My sunglasses had disappeared from my eyes, glass from the door window was mingled with blood dripping from my face. There was no way of opening the drivers door, I clambered over the passenger seat and observed one of the worst sights of my life. For about 50 metres down the direction I'd come from, were the tell tale black lines of a skidding car. These were only interrupted by gouge marks on the road surface where car had met bike. In the middle of this lay the biker, motionless, unconscious, a mess. Onlookers, other motorists, were out of their cars but nothing more than background fuzz.
By the time I got out of the car, some other bikers had begun trying to help the badly injured guy laying on the centreline of the road. For a long minute, he didn't move, he didn't seem to breath. I'd just killed a man. Then some movement, some spluttering. Blind panic from someone who's just woken up to wish that he hadn't. His girlfriend, who had been a few minutes further behind on her own bike, arrived. Screaming and wailing, wondering how this has come to happen. No doubt a million thoughts all arriving at once. Most of them fearing the worst. First Aiders helped on the scene, I didn't know how to help medically. I was guilty, impotent and wondering how I'd gone from an enthusiastic drive to a potential killer in the space of 50 metres. It only took 3 or 4 minutes for the Police to arrive, I volunteered myself immediately as the guilty party.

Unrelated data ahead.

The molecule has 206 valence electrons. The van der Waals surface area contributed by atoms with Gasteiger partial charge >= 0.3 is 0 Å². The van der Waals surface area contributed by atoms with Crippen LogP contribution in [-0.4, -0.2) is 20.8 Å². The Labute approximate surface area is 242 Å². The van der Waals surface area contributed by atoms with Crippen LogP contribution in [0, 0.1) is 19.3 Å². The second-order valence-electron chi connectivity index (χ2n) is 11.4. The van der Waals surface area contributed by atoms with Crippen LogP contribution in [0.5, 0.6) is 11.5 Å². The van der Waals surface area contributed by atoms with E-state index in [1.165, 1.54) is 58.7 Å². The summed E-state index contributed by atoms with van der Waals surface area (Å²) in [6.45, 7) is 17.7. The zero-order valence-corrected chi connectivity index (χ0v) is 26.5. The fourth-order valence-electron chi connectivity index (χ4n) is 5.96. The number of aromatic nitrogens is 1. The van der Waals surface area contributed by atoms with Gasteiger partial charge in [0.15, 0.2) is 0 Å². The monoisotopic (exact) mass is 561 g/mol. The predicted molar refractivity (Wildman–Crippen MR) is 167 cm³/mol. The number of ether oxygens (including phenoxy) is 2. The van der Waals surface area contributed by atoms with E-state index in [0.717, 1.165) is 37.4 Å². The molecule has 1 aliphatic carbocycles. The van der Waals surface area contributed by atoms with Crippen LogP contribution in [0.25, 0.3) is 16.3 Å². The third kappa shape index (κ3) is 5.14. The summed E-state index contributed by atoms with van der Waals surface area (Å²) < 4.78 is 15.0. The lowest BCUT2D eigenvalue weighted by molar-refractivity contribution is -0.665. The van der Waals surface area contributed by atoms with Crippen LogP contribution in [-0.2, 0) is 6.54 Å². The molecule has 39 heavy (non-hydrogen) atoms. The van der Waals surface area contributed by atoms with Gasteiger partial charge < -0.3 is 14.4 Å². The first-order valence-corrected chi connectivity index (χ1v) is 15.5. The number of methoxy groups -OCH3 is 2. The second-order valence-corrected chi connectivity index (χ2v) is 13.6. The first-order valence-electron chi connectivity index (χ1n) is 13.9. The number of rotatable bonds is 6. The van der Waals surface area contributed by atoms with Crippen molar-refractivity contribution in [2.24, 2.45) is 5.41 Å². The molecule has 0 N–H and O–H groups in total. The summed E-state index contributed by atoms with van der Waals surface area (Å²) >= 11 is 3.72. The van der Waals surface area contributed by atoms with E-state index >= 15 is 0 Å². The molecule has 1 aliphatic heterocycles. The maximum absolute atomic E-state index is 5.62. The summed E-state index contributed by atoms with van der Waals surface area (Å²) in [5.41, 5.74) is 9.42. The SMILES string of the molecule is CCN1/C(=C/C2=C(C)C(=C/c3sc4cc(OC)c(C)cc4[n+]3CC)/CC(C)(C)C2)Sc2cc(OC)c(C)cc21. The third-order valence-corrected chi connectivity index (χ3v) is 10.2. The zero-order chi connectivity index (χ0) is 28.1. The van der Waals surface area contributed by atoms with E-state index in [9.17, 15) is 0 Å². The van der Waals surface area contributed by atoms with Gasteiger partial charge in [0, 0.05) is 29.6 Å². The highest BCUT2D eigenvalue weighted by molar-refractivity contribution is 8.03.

I was breath tested and questioned on-scene, sat in a Volvo, bleeding on the back seats whilst in full view of the prone motorcyclist, by this time being worked on by the paramedics who'd arrived, hoping the patient could last long enough for the air ambulance to arrive. I'll never forget that poor man, lying there screaming for his helmet to be taken off, his girlfriend in tears and despair and me, not badly injured, no reason to have caused this, other than wanting to enjoy the road. The motorcyclist spent days in intensive care, being treated for most of his right arm being smashed to pieces, his collarbone wrecked, serious head injuries, damaged eye socket, chipped bones on his ankle and a massive nerve injury.
A year later and even after a number of operations, he still has many to go to correct his broken body and his impaired eyesight. The nerve damage to his dominant right arm means he'll never regain full use of it. He can no longer support his children by working on the rigs as he did beforehand.
10 days short of a year after my accident, I pleaded guilty and was sentenced to 12 months imprisonment and banned from driving for 3 years, for dangerous driving. Aside from the odd speeding conviction (I was driving 65,000 miles a year for the previous 10 years), I had never been in trouble with the Police before. There was no feeling, no shock, no crying or anger when I was sent down from that court room. Just numbness. As the judge finished his sentencing, I had just one opportunity of shouting to Jilly how much I loved her, before being lead into the downstairs of the court.
The guard, a nice guy in his late 50s, explained that he had to handcuff me to himself, and down I went. Immediately down, through a number of locked, barred gates, to a booking in counter. All my possessions, and my belt, taken. My height measured. All my details recorded. Then four hours in a windowless cell with nothing but a wooden bench and contemplation for company. on a sunny Friday afternoon, leaving a happy looking
Watching people leaving school and work with a smile on their faces, looking forward to a weekend of choices. I was heading to